Standardized stock option plan does not guarantee entitlement to cost deduction

A company offers the manager a stock option plan. It calls on a specialized institution that offers standard solutions for stock options. However, that is no guarantee for the deductibility of the costs.


A  company with only one employee, namely the manager, decides to offer that manager a stock option plan. This can be advantageously arranged for tax purposes in implementation of the law of 26 March 1999: under this system, the beneficiary is taxed on a flat-rate benefit in kind, based on the value of the options at the time they are granted. With a bit of luck, the enjoyer will be able to sell the options with a capital gain over time. The capital gain is then tax-free.

This is how it happened: the company hires an institution (hereinafter referred to as “P NV”), which arranges all this. P NV has already set up similar constructions in the past, which were also covered by a ruling. In this case, no ruling is requested, but the situation is largely the same as the previous situations for which P NV did receive a ruling. This is done: the manager is taxed in the year in which the options are granted to him, in accordance with the special regime of the 1999 law.

Subsequently, the company also wants to deduct the costs associated with the stock option plan. But then the tax authorities get in the way: in order to be tax deductible, the expenses must comply with Article 49 of the WIB 1992. And one of those conditions is that the expenses must have been incurred with a view to acquiring or retaining income. A condition on which much ink has already been spilled.

Vision of the tax authorities

The tax authorities believe that the stock option plan was not concluded with a view to earning or retaining income. A stock option plan is concluded in order to grant a benefit in kind. A benefit in kind is a form of wages and wages are deductible business expenses. But even then: wage costs are also subject to the condition that they must be linked to actual performance (so that the employer can generate income). In this case, the tax authorities established that the expenses were not paid to the employee, but to P NV. In addition, the employer does not demonstrate that there was actual performance against the benefit or remuneration.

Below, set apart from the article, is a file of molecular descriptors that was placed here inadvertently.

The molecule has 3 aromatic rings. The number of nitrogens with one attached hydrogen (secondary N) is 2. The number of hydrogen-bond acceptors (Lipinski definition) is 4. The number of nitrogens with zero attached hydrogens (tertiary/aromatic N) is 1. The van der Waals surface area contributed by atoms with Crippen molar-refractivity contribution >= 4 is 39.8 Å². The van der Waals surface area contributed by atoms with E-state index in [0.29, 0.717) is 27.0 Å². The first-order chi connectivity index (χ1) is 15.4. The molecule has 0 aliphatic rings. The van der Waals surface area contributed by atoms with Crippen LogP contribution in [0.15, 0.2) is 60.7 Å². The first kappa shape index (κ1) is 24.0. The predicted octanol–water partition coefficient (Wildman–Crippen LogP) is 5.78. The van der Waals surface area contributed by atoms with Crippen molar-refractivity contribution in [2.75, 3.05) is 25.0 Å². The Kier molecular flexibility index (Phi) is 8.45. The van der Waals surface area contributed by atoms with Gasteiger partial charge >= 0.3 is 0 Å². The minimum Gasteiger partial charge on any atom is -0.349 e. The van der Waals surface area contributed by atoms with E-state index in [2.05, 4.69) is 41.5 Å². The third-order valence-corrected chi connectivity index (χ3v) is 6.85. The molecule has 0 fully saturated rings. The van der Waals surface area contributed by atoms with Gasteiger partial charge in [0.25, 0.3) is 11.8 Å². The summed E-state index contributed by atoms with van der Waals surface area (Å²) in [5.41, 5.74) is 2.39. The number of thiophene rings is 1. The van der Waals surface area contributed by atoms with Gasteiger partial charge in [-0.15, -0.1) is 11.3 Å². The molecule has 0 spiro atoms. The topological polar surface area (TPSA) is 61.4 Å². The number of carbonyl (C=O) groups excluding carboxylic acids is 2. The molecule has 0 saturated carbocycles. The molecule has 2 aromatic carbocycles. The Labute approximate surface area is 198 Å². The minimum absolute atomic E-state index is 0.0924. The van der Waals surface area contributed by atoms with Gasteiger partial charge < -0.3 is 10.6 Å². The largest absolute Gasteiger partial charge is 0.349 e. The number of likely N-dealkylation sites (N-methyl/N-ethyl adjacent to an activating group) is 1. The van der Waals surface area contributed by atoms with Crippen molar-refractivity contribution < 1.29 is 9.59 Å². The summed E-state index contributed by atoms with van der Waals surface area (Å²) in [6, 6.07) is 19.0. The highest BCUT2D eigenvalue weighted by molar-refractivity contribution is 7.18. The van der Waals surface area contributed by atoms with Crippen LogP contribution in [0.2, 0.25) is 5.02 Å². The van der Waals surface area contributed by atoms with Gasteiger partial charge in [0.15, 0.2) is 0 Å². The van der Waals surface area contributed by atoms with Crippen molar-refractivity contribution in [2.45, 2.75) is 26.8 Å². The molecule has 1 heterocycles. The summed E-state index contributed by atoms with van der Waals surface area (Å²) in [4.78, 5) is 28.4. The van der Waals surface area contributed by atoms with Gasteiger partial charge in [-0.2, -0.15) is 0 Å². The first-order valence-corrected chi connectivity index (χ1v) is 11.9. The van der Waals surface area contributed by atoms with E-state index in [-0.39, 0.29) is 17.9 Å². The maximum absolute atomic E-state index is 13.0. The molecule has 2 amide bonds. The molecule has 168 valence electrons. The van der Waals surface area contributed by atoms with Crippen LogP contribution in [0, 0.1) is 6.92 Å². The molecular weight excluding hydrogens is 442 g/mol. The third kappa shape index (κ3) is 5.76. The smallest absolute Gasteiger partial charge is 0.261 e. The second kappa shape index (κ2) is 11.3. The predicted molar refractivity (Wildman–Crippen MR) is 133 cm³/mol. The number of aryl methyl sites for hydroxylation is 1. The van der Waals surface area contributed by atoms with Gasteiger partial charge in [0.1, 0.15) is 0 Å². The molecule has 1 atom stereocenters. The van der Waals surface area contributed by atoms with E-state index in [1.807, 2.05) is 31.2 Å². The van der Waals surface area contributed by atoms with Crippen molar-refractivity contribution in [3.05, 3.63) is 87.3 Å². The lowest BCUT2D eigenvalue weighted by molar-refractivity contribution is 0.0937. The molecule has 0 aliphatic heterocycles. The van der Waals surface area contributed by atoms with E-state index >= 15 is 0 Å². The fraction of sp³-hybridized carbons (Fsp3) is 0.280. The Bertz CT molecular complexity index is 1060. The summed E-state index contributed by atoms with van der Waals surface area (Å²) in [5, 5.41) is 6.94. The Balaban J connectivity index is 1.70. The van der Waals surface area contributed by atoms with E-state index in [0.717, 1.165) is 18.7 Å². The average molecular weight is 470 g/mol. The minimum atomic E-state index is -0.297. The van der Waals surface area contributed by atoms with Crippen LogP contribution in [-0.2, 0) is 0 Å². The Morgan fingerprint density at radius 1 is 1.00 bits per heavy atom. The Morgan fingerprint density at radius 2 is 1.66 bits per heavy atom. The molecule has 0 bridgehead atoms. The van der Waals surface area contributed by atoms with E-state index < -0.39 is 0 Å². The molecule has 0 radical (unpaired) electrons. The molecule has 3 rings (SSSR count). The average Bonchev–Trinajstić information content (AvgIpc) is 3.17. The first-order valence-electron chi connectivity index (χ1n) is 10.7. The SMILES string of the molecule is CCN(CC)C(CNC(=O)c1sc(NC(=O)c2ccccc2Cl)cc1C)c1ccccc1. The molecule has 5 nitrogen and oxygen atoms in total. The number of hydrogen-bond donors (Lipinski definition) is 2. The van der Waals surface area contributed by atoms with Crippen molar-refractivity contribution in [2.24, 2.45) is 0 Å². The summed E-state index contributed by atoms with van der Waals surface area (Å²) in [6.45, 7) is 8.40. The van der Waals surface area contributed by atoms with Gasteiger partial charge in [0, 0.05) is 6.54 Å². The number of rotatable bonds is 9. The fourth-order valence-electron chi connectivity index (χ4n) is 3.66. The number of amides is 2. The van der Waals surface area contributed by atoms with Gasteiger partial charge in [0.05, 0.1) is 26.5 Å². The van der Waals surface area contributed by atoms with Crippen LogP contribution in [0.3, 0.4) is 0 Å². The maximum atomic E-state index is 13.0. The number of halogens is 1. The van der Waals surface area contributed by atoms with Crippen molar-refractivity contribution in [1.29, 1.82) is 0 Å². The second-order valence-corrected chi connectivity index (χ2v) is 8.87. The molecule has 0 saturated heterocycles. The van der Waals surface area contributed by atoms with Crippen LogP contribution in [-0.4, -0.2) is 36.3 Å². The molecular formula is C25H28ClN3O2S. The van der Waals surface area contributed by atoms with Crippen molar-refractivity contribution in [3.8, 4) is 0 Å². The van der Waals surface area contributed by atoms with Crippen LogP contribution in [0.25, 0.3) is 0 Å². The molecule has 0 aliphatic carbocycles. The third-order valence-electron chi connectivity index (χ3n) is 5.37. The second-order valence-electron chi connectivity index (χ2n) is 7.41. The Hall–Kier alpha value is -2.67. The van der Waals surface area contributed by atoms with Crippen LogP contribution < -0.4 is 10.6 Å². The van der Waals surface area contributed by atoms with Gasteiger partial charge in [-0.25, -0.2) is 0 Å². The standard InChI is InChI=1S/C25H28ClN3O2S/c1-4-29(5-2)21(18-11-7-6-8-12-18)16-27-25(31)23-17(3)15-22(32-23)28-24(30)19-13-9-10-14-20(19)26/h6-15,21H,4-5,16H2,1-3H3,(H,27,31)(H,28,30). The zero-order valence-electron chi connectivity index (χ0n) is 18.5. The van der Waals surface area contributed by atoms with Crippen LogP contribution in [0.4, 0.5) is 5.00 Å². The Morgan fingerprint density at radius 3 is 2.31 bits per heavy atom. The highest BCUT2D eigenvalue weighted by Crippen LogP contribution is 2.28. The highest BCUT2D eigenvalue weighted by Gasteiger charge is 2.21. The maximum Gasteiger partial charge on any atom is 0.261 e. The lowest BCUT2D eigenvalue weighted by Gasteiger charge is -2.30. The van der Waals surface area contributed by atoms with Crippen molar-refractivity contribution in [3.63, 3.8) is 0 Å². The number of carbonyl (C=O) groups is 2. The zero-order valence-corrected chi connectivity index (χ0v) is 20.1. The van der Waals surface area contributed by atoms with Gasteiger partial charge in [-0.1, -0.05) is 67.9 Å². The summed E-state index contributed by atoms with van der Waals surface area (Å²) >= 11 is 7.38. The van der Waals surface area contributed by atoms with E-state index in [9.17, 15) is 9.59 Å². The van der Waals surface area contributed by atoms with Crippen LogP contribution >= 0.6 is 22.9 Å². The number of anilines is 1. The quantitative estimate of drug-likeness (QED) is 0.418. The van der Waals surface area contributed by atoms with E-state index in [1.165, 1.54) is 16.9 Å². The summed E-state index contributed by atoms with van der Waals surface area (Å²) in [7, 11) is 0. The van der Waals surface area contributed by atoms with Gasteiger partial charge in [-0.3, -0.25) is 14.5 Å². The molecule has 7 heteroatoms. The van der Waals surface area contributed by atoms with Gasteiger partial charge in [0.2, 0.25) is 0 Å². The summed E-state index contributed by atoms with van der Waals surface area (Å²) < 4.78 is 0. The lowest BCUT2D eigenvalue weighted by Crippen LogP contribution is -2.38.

View of the taxpayer

The taxpayer puts forward 2 counterarguments to this. According to him, the fact that the expenses were paid to P NV is irrelevant. This is an expense that was intended to provide an advantage to the manager, and it is therefore clear that it is a method of remuneration. The court also fully agrees: this argument is rejected.

The second argument is an attempt to establish that the granting of stock options is of a professional nature. But instead of demonstrating what services were provided, the taxpayer relies on the earlier rulings obtained by P NV, which referred to the same situation. And that's where it goes wrong.

Judge's view

At first instance, the rule (and this actually also applies to case law) is that prior decisions have no precedent value. A ruling only binds the tax authorities in a concrete case, with concrete data. The Preliminary Decisions Service sometimes publishes a general position (e.g. on costs specific to the employer with regard to the home office), but otherwise you cannot rely on a ruling that was concluded between other parties. Even though the rulings cited were exactly 2 rulings obtained by P NV in the same circumstances. 

The court therefore does not follow the taxpayer's last argument. The court rules as follows:

The fact that the benefit in kind was taxed as wages is entirely justified, but according to the court it is separate from the deductibility of the costs of the option plan.

The fact that a ruling has been concluded for the same 'product' of P NV is irrelevant and does not guarantee the deductibility of the costs.

The taxpayer must in any case demonstrate what services are provided against the salary.

Subsequently, the court concludes that the taxpayer does not succeed in that last proof. Not even knowing that the manager is the only person in the company who delivers.

Professional expenses?

The information in the judgment is insufficient to establish why the court considers that a benefit in kind granted to the only person working in a company should not be regarded as remuneration for performance.

This may have to do with the fact that neither the position nor the salary of the manager changed, and there are also no elements that indicate that the manager has done anything extra that would justify the granting of a stock option plan. In such circumstances, the granting of the options is actually a liberality, which is not matched by performance.

It remains of course special that on the one hand the tax authorities tax the manager on a benefit in kind, because it concerns wages, and at the same time he does not allow the company to deduct because it does not concern wages. But the main lesson here is that rulings cannot be used as a precedent.